Measles imports spiking in U.S.

Unprotected travelers blamed for outbreak

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WASHINGTON -- After declaring in 2000 that measles had been eliminated from the United States through a successful vaccination program, government officials now say the number of confirmed cases has reached a 20-year high, as people who get the disease abroad bring it back to this country.

Unvaccinated Americans and foreign visitors who traveled to the Philippines, Europe, Africa and Asia are the main culprits in a growing spike of U.S. measles cases that began several years ago and exploded this year.

As of May 23, 288 cases have been reported in 18 states, the highest year-to-date total since 1994, when 963 cases were reported by year's end. Ninety-seven percent -- 280 -- of the 2014 U.S. cases were imported from other countries. Forty-three people have been hospitalized nationally, but no deaths have been reported.

"Measles is coming in on airplanes from places where the disease still circulates or where large outbreaks are occurring," said Anne Schuchat, director of the National Center for Immunization and Respiratory Diseases at the U.S. Centers for Disease Control and Prevention and assistant surgeon general for the U.S. Public Health Service.

A highly contagious viral respiratory disease that grows in cells at the back of the throat and lungs, measles is spread through the air by coughing, sneezing and even breathing. It can cause fever and coldlike symptoms, along with a stubborn rash.

Ohio's 138 cases have been linked to Amish communities in which several members had traveled to the Philippines, which is experiencing its own measles outbreak, with more than 32,000 cases and 41 deaths this year, Dr. Schuchat said. Low vaccination rates in Amish communities have been a long-standing health issue.

Ninety percent of reported U.S. measles cases are among people who haven't been vaccinated for the disease, or who didn't know their vaccination status.

Of 195 unvaccinated U.S. residents with measles, 165, or 85 percent, chose to go without vaccinations for personal, religious or philosophical reasons, "not because they were too young or had medical reasons that they couldn't be vaccinated," Dr. Schuchat said. "Unfortunately, when we have larger communities of unimmunized people, it's more likely that bigger outbreaks will occur, making it much more difficult to control the spread of disease and making us vulnerable to have the virus re-establish itself in our country again."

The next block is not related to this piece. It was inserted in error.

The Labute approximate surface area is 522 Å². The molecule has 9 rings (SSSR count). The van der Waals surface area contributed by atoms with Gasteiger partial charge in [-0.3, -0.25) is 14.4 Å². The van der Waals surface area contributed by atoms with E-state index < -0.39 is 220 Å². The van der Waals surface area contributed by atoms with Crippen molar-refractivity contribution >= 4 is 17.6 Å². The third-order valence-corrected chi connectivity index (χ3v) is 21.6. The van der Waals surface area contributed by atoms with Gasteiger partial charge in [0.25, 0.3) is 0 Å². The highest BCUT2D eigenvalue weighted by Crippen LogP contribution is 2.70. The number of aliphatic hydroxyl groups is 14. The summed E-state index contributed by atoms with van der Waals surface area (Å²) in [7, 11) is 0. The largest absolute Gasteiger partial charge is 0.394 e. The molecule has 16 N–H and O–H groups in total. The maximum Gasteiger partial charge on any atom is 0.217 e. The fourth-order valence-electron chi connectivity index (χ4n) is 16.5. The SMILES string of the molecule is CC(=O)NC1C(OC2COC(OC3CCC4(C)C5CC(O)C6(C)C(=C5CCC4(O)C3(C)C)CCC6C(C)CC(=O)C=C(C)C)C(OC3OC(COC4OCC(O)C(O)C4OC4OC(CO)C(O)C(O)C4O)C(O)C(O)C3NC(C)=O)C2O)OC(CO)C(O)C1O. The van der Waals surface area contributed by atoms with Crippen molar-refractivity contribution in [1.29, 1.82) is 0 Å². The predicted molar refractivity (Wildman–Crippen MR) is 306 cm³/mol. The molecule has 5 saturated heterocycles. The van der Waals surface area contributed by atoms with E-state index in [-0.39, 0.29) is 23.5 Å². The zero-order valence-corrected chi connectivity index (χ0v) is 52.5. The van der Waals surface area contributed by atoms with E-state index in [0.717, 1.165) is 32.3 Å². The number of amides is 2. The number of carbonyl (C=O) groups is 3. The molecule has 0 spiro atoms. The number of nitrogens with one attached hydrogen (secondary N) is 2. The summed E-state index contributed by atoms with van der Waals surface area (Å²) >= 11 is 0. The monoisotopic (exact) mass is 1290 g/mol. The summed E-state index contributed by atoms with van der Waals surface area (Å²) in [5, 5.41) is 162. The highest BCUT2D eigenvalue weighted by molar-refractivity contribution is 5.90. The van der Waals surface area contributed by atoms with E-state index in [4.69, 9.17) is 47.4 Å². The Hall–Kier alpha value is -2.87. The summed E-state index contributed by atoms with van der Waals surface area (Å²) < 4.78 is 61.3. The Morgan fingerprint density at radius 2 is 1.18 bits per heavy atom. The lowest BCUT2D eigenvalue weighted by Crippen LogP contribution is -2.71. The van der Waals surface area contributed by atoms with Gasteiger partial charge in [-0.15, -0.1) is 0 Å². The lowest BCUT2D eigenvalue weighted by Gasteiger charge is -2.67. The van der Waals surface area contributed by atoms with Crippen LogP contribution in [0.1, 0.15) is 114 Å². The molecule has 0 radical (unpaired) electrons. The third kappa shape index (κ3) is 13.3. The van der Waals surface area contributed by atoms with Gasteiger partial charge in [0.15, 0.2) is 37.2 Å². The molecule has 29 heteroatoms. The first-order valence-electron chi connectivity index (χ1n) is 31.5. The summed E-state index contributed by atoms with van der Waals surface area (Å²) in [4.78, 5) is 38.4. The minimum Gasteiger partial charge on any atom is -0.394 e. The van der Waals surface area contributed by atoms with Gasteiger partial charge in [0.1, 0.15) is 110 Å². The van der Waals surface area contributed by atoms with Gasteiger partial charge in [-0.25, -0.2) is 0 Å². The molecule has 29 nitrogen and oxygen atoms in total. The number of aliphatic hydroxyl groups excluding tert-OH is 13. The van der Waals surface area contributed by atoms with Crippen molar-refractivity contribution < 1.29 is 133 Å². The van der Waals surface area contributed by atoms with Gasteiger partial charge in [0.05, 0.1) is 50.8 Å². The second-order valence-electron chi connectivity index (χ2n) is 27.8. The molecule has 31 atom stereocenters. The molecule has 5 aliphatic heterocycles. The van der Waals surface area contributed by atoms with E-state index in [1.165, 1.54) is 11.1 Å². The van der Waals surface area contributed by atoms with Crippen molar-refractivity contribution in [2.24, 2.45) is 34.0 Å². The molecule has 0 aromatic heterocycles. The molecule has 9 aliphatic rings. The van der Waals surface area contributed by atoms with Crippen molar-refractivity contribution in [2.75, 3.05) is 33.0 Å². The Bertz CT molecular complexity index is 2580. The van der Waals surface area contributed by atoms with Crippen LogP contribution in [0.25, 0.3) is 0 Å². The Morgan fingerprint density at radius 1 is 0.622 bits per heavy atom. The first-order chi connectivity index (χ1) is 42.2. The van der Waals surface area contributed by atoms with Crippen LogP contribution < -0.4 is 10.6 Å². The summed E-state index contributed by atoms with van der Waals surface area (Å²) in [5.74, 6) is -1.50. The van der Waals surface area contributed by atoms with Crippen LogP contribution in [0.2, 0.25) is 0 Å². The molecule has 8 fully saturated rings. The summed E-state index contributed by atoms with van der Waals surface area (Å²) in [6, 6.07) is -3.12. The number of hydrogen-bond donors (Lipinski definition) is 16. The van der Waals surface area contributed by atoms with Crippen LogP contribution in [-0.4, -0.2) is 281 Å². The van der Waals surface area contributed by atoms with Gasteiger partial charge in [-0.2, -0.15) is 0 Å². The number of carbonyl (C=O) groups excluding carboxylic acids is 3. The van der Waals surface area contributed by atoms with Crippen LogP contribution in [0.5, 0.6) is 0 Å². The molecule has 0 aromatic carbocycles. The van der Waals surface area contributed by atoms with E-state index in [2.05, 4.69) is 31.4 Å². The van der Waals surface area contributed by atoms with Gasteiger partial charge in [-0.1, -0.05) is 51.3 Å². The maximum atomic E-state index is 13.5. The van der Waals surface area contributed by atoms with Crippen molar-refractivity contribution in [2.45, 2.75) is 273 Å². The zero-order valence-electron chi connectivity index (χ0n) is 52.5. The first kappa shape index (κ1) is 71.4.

Health officials are urging people to get vaccinated for measles, especially before international travel.

Fifteen measles outbreaks, involving three or more related cases, have occurred in places such as New York City and in California, where six outbreaks were reported in six counties.

Allegheny County, which had seen no cases of measles since 2009, reported a case in February, then two more in May -- the latest reported over the weekend. The three Allegheny County people who contracted the disease had been vaccinated, county health director Karen Hacker said Thursday.

"There's always going to be some people who don't mount a response to a vaccine," she said.

At this point, Dr. Hacker said, there is no evidence that the county's three cases are related. But she attributed the region's high rate of vaccination to preventing outbreak among more residents.

If people have immunity, she said, "the vast majority of people are going to be fine and are going to be protected. And that's the reason that we haven't seen this thing spread like wildfire."

Pennsylvania's Department of Health reported just two confirmed measles cases statewide, but communications director Aimee Tysarczyk warned that its statistics aren't broken down to specific counties when there are fewer than five cases in any one, and that this year's data is apt to change.

About 164,000 people around the world die from measles each year. Measles can also cause women to miscarry or give birth prematurely.

Before the U.S. measles-vaccination program, which began in 1963, 3 million to 4 million people in the U.S. developed measles each year, leading to 48,000 hospitalizations and 400 to 500 deaths.


Post-Gazette staff writers Kaitlynn Riely and Jill Daly contributed.


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